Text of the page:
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Unicorns and Growth Mindset

By Dave Stuart Jr.

Last spring, a student said to me, “Well, I’m just not a map person. I’m not good at maps.”

And I responded, “Well, Adam, flying unicorns are real.”

To which Adam replied, “Um… what?”

Growth mindset isn’t just a cute idea

The preponderance of evidence supporting the brain’s malleability and the human ability to learn new things makes the belief system underlying Adam’s statement akin to the belief system underlying mine. From what I know (and I’ll confess a lack of research here), there’s no evidence to support the real, flesh-and-blood existence of flying unicorns. Similarly, though Adam may not prefer learning where countries are located on a map, and though he may not have experienced success in similar activities in the past, there’s no evidence to suggest that he is permanently not a map person.

What I’m getting at is the now hackneyed concept of growth mindset, a term that is often discussed and taught in ways contrary to what it actually is. Adam had certainly heard of growth mindset before, but it obviously hadn’t affected how he viewed his ability to learn geographic information. And just as the medieval belief in medical bloodletting was damaging to its believers, so too Adam’s belief in “not being a map person” is damaging to him. While other students advanced their knowledge of geography (and, thus, their level of literacy), Adam gets left behind.

Thankfully, Carol Dweck, the Stanford researcher who popularized her research in her best-selling Mindset, hasn’t ridden off into the sunset of book royalties and high-level speaking engagements. She now works to correct misapplications of growth mindset and provides the following advice for lessening the number of Adam’s that we pass on each year [1].

Dweck’s recommendations for helping kids not to believe in flying unicorns

  1. A growth mindset isn’t just about effort. Don’t tell Adam, “C’mon kid, work harder on those maps! Have a growth mindset!”
  2. Fixed mindset shouldn’t become a scapegoat. The question great teachers ask isn’t, “Why can’t that student learn?” it’s “How can I help that student learn?”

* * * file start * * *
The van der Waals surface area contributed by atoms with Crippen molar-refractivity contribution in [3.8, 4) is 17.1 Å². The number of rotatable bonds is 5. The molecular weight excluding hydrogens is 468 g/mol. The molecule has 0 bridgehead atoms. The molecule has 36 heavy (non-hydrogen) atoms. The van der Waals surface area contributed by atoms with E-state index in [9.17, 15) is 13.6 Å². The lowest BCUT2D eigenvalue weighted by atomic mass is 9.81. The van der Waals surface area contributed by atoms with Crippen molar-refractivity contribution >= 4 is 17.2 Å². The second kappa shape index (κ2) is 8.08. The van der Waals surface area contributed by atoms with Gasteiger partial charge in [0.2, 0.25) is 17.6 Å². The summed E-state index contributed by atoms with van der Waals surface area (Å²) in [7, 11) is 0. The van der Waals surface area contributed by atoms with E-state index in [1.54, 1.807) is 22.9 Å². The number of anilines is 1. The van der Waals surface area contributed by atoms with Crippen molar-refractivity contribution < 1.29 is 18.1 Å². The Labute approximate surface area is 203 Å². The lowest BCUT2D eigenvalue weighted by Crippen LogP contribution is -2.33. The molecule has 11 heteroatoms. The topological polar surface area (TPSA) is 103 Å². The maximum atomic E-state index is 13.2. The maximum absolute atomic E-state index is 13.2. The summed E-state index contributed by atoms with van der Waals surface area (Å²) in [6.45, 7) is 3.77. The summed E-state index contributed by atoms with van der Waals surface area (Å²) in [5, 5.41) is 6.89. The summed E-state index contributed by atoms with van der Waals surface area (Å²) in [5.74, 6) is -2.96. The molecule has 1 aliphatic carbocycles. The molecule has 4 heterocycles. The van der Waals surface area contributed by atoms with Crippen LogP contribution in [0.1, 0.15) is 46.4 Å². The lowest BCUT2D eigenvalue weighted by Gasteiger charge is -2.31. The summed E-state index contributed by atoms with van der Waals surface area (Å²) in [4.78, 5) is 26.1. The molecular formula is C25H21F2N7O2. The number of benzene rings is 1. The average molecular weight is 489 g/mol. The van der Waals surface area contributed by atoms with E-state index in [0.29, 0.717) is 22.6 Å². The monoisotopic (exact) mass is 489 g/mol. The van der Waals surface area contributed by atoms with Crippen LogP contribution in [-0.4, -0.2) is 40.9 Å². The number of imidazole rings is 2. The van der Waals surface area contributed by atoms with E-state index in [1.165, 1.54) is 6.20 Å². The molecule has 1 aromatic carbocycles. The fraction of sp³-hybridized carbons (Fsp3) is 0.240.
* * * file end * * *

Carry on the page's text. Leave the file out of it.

3. Beware of false growth mindset, or the situation in which growth mindset becomes “the right answer” or “the right thing to have.” If you teach kids about growth mindset and any of the research behind it, guess what? Most of them will score really well on a Dweck’s growth mindset survey, even as their study behavior won’t change much. The Adams that I teach would probably score decent growth mindsets. It’s the same exact phenomenon I see in many of my fellow Christians: “loving Jesus” is the right answer, it’s the right thing to say, but it doesn’t work itself out into actual living [2]. This brings us to an important question: how do we avoid false growth mindset?
  4. Treat mistakes and failures as instructive. The soil of the mind is never so ripe as right after it has made a mistake. My oldest daughter is learning to ride her bike right now, and I’m finding that the times she improves her skill the most are the times when she wipes out. My job in the wipeouts is to go to her, comfort her, get any scrapes kissed or patched up, and then talk her through what happened. She’s doing the learning; I’m doing the perspective setting. It’s normal to crash your bike when you’re learning because it’s normal to make mistakes when you’re learning anything. But when you’re afraid to make mistakes, or you feel the need to run away or hide from them, it’s hard to learn. This is why, in Teach Like a Champion, Doug Lemov calls for building “cultures of error” in our classrooms, environments “where [our] students feel safe making and discussing mistakes so [we] can spend less time hunting for errors and more time fixing them.” [3]
  5. Legitimize the fixed mindset. This recommendation is straight from Dweck. She says that
    1. We’re all a mixture of both mindsets,
    2. We probably always will be, and
    3. We’re not going to expand the reach of our growth mindsets unless we “stay in touch with our fixed mindset thoughts and deeds.”

That last bit is exactly what I ended up doing with Adam. After the flying unicorn bit (which got the whole class perplexed), I explained how I used to tell myself that I couldn’t speak in public, and how that belief still affects me today when I become overly nervous about a speaking engagement. I asked the class to raise their hands to show how many of them have thought the same thing about speaking in public, and then how many of them have proven themselves wrong with their pop-up debate participation this year. (Many hands both times.)

Fixed mindset is normal — I still struggle with it, and Adam will, too. What must stop being normal is the mere lip service we often give a concept so central to the flourishing life.

Footnotes:

  1. See “Carol Dweck Revisits the ‘Growth Mindset,'” EdWeek, 9/22/15.
  2. It should be noted here that the existence of false Christians no more disproves the intended focal point of Christian belief — Christ — than the existence of false growth mindset disproves the validity of Dweck’s years of research.
  3. Lemov, Teach Like a Champion 2.0: 62 Techniques that Put Students on the Path to College, p. 57.

Thank you to Hadassah Stuart, my oldest daughter, whose lessons to me about the proper terminology for flying unicorns (alicorns) were likely the reason that I brought up unicorns on that day in class with Adam.

 

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